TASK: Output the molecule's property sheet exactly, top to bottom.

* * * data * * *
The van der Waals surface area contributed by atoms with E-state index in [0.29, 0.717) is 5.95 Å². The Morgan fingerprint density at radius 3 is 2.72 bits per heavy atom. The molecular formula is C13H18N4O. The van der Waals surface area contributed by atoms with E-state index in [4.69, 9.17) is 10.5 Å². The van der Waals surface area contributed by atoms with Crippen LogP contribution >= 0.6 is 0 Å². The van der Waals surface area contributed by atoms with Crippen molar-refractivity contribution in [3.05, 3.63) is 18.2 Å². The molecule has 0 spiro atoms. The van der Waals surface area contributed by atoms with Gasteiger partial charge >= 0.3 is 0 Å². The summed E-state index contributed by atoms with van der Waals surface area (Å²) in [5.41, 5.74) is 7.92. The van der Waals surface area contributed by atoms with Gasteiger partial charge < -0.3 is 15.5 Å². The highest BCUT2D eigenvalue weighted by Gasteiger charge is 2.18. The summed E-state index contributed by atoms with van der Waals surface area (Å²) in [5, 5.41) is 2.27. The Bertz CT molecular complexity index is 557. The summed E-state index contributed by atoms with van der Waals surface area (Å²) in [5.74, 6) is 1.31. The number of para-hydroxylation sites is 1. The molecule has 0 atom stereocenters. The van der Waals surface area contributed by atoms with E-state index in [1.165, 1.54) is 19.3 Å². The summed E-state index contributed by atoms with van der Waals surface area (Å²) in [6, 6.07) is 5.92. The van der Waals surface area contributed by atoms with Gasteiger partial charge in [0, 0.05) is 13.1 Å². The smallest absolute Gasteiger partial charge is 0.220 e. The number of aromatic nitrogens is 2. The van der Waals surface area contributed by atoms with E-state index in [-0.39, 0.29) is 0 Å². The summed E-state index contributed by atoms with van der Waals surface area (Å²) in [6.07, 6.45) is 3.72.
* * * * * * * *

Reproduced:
The van der Waals surface area contributed by atoms with E-state index in [0.29, 0.717) is 5.95 Å². The Morgan fingerprint density at radius 3 is 2.72 bits per heavy atom. The molecular formula is C13H18N4O. The van der Waals surface area contributed by atoms with E-state index in [4.69, 9.17) is 10.5 Å². The van der Waals surface area contributed by atoms with Crippen LogP contribution >= 0.6 is 0 Å². The van der Waals surface area contributed by atoms with Crippen molar-refractivity contribution in [3.05, 3.63) is 18.2 Å². The molecule has 0 spiro atoms. The van der Waals surface area contributed by atoms with Gasteiger partial charge >= 0.3 is 0 Å². The summed E-state index contributed by atoms with van der Waals surface area (Å²) in [5.41, 5.74) is 7.92. The van der Waals surface area contributed by atoms with Gasteiger partial charge < -0.3 is 15.5 Å². The highest BCUT2D eigenvalue weighted by Gasteiger charge is 2.18. The summed E-state index contributed by atoms with van der Waals surface area (Å²) in [5, 5.41) is 2.27. The Bertz CT molecular complexity index is 557. The summed E-state index contributed by atoms with van der Waals surface area (Å²) in [5.74, 6) is 1.31. The number of para-hydroxylation sites is 1. The molecule has 0 atom stereocenters. The van der Waals surface area contributed by atoms with E-state index in [1.165, 1.54) is 19.3 Å². The summed E-state index contributed by atoms with van der Waals surface area (Å²) in [6, 6.07) is 5.92. The van der Waals surface area contributed by atoms with Gasteiger partial charge in [0, 0.05) is 13.1 Å². The smallest absolute Gasteiger partial charge is 0.220 e. The number of aromatic nitrogens is 2. The van der Waals surface area contributed by atoms with E-state index in [-0.39, 0.29) is 0 Å². The summed E-state index contributed by atoms with van der Waals surface area (Å²) in [6.07, 6.45) is 3.72.